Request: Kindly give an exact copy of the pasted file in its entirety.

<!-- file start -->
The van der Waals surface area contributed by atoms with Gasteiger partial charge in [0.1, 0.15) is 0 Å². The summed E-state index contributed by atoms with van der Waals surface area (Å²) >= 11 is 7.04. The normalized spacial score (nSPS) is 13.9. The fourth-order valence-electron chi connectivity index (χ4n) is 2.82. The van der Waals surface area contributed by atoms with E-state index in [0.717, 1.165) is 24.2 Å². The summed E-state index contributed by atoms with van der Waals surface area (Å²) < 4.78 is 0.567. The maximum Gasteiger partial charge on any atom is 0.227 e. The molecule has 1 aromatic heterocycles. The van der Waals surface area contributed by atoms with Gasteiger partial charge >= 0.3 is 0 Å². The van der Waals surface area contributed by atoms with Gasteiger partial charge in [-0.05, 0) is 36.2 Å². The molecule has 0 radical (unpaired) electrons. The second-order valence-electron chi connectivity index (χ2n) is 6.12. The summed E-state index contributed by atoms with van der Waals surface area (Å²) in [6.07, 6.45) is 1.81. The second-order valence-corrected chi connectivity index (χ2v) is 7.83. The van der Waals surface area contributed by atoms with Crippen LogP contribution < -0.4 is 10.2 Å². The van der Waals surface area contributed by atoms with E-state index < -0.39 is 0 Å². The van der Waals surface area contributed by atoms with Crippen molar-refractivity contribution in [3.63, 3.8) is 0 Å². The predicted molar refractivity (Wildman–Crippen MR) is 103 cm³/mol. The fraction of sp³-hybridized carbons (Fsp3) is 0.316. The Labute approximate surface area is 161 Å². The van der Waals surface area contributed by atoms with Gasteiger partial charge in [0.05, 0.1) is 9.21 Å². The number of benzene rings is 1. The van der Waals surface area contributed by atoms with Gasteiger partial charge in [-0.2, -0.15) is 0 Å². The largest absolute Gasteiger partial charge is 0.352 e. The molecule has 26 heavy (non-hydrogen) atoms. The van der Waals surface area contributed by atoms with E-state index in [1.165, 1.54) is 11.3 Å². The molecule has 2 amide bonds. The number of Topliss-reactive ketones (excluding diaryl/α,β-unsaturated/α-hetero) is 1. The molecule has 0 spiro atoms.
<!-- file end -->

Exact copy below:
The van der Waals surface area contributed by atoms with Gasteiger partial charge in [0.1, 0.15) is 0 Å². The summed E-state index contributed by atoms with van der Waals surface area (Å²) >= 11 is 7.04. The normalized spacial score (nSPS) is 13.9. The fourth-order valence-electron chi connectivity index (χ4n) is 2.82. The van der Waals surface area contributed by atoms with E-state index in [0.717, 1.165) is 24.2 Å². The summed E-state index contributed by atoms with van der Waals surface area (Å²) < 4.78 is 0.567. The maximum Gasteiger partial charge on any atom is 0.227 e. The molecule has 1 aromatic heterocycles. The van der Waals surface area contributed by atoms with Gasteiger partial charge >= 0.3 is 0 Å². The van der Waals surface area contributed by atoms with Gasteiger partial charge in [-0.05, 0) is 36.2 Å². The molecule has 0 radical (unpaired) electrons. The second-order valence-electron chi connectivity index (χ2n) is 6.12. The summed E-state index contributed by atoms with van der Waals surface area (Å²) in [6.07, 6.45) is 1.81. The second-order valence-corrected chi connectivity index (χ2v) is 7.83. The van der Waals surface area contributed by atoms with Crippen LogP contribution < -0.4 is 10.2 Å². The van der Waals surface area contributed by atoms with E-state index < -0.39 is 0 Å². The van der Waals surface area contributed by atoms with Crippen molar-refractivity contribution in [3.63, 3.8) is 0 Å². The predicted molar refractivity (Wildman–Crippen MR) is 103 cm³/mol. The fraction of sp³-hybridized carbons (Fsp3) is 0.316. The Labute approximate surface area is 161 Å². The van der Waals surface area contributed by atoms with Gasteiger partial charge in [0.05, 0.1) is 9.21 Å². The number of benzene rings is 1. The van der Waals surface area contributed by atoms with Gasteiger partial charge in [-0.2, -0.15) is 0 Å². The largest absolute Gasteiger partial charge is 0.352 e. The molecule has 26 heavy (non-hydrogen) atoms. The van der Waals surface area contributed by atoms with E-state index in [1.165, 1.54) is 11.3 Å². The molecule has 2 amide bonds. The number of Topliss-reactive ketones (excluding diaryl/α,β-unsaturated/α-hetero) is 1. The molecule has 0 spiro atoms.